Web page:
Because habits allow our brain to function much more efficiently, saving power for the big decisions, the basal ganglia look for them everywhere, turning anything that ends with a reward into a habit. Any parent who has ever withheld a juice box from their child could have foretold the results of experiments in the ’80s by Cambridge professor Wolfram Schultz, whom Duhigg cites in his book.

In the experiments, a monkey named Julio with electrodes wired to his brain was given blackberry juice when he performed a series of tasks correctly. Scientists could literally watch the habit form in his brain. “When Julio saw the cue, he started anticipating a juice-fueled joy. But if the juice didn’t arrive, that joy became a craving that, if unsatisfied, drove Julio to anger or depression,” Duhigg wrote.

Reading this, I recalled the candy jar I used to visit at the front desk of The Durango Herald. Every day after our afternoon news meeting, I would stop by the bowl and get two chocolates before returning to my desk in the newsroom. Soon, I was feeling buoyed toward the end of the meeting, anticipating the chocolate (really, it wasn’t at all because Durango news failed to rivet). What started as a casual treat one day, turned into a grinding habit.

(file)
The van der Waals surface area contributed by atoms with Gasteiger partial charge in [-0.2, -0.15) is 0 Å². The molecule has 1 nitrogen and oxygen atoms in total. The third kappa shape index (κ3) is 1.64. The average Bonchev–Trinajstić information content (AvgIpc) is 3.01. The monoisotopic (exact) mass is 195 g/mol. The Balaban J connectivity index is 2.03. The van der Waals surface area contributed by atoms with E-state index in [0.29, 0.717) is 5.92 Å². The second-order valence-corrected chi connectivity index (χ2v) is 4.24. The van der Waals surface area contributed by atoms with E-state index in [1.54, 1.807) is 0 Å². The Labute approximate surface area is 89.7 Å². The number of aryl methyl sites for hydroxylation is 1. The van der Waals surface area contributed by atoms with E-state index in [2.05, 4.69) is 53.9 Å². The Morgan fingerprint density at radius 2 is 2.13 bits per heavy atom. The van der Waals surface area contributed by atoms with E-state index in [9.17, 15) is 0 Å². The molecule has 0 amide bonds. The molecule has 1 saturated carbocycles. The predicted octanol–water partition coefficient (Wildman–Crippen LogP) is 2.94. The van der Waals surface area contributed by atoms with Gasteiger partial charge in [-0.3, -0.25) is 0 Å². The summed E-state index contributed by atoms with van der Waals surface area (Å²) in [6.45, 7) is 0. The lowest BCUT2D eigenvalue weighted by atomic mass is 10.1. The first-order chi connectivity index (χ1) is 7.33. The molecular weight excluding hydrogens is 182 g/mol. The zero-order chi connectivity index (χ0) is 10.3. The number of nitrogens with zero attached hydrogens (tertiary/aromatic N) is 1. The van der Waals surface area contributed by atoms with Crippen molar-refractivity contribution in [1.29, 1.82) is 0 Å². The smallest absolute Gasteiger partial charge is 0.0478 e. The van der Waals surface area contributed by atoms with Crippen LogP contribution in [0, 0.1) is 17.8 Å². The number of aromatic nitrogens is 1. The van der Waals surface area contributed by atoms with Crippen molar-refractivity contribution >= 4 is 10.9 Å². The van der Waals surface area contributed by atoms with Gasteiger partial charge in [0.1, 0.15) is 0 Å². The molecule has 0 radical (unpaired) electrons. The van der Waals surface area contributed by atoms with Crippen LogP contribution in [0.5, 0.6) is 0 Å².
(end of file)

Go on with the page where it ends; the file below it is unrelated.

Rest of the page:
But the basal ganglia are at the primitive center of our brains so we can’t heap all the blame for the obesity epidemic on them. So where then?

The secret life of sucrose

High-fructose corn syrup has gotten a bad rap in recent years because of its association with processed foods. But how the body handles it as opposed to sucrose – common table sugar – is indistinguishable. The main problem is quantity.

Nowadays, the average American consumes around 22.7 teaspoons of sugar each day. This is more than double the American Heart Association’s recommended daily limit for men and more than triple the limit for women.

A major culprit is soda, which has around 8 teaspoons of sugar per can – the equivalent of about three apples. “If I could get rid of one thing, it would be the soda habit,” local nutritionist Mikel Love, a registered dietician, says.

For decades, the common wisdom was that sugar is bad because it adds empty calories, supplanting more healthful options. But lately an alternative view has become prevalent, espoused most vociferously by Robert Lustig, a pediatric endocrinologist at the University of California. In what has to be one of the only academic PowerPoint presentations to ever go viral, he credits fructose with causing health’s terrible triumvirate: obesity, hypertension and diabetes. This is because the liver, when flooded with fructose, converts much of it to fat. This, he argues, induces insulin resistance, which wreaks the aforementioned havoc.

And the miracle cure is  …